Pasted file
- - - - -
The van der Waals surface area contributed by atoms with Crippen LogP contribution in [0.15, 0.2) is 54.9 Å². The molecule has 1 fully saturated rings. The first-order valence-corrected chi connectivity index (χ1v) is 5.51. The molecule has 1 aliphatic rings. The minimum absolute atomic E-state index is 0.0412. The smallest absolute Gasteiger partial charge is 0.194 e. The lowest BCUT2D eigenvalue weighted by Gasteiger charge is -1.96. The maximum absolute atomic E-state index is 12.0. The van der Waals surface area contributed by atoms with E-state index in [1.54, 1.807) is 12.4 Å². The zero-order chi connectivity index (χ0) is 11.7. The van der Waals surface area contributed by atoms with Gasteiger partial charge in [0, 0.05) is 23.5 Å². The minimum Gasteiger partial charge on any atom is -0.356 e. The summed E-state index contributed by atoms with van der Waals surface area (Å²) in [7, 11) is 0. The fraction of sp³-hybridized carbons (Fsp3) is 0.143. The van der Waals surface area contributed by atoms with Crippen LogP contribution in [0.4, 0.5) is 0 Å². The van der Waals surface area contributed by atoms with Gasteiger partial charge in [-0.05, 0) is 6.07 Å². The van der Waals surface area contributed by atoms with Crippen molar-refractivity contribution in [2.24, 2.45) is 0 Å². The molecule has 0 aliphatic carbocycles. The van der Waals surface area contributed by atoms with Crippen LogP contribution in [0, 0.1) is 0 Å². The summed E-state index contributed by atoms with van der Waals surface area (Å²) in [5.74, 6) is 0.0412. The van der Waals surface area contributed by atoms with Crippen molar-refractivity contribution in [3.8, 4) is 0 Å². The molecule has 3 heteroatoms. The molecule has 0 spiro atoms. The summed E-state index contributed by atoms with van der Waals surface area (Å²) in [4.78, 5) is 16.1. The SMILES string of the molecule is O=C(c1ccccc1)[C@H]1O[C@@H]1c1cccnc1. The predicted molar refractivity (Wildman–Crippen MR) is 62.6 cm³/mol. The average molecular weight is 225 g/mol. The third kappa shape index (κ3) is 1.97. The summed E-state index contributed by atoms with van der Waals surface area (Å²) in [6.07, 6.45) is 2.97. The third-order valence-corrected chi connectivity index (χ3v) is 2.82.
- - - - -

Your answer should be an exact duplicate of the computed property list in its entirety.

The van der Waals surface area contributed by atoms with Crippen LogP contribution in [0.15, 0.2) is 54.9 Å². The molecule has 1 fully saturated rings. The first-order valence-corrected chi connectivity index (χ1v) is 5.51. The molecule has 1 aliphatic rings. The minimum absolute atomic E-state index is 0.0412. The smallest absolute Gasteiger partial charge is 0.194 e. The lowest BCUT2D eigenvalue weighted by Gasteiger charge is -1.96. The maximum absolute atomic E-state index is 12.0. The van der Waals surface area contributed by atoms with E-state index in [1.54, 1.807) is 12.4 Å². The zero-order chi connectivity index (χ0) is 11.7. The van der Waals surface area contributed by atoms with Gasteiger partial charge in [0, 0.05) is 23.5 Å². The minimum Gasteiger partial charge on any atom is -0.356 e. The summed E-state index contributed by atoms with van der Waals surface area (Å²) in [7, 11) is 0. The fraction of sp³-hybridized carbons (Fsp3) is 0.143. The van der Waals surface area contributed by atoms with Crippen LogP contribution in [0.4, 0.5) is 0 Å². The van der Waals surface area contributed by atoms with Gasteiger partial charge in [-0.05, 0) is 6.07 Å². The van der Waals surface area contributed by atoms with Crippen molar-refractivity contribution in [2.24, 2.45) is 0 Å². The molecule has 0 aliphatic carbocycles. The van der Waals surface area contributed by atoms with Crippen LogP contribution in [0, 0.1) is 0 Å². The summed E-state index contributed by atoms with van der Waals surface area (Å²) in [5.74, 6) is 0.0412. The van der Waals surface area contributed by atoms with Crippen molar-refractivity contribution in [3.8, 4) is 0 Å². The molecule has 3 heteroatoms. The molecule has 0 spiro atoms. The summed E-state index contributed by atoms with van der Waals surface area (Å²) in [4.78, 5) is 16.1. The SMILES string of the molecule is O=C(c1ccccc1)[C@H]1O[C@@H]1c1cccnc1. The predicted molar refractivity (Wildman–Crippen MR) is 62.6 cm³/mol. The average molecular weight is 225 g/mol. The third kappa shape index (κ3) is 1.97. The summed E-state index contributed by atoms with van der Waals surface area (Å²) in [6.07, 6.45) is 2.97. The third-order valence-corrected chi connectivity index (χ3v) is 2.82.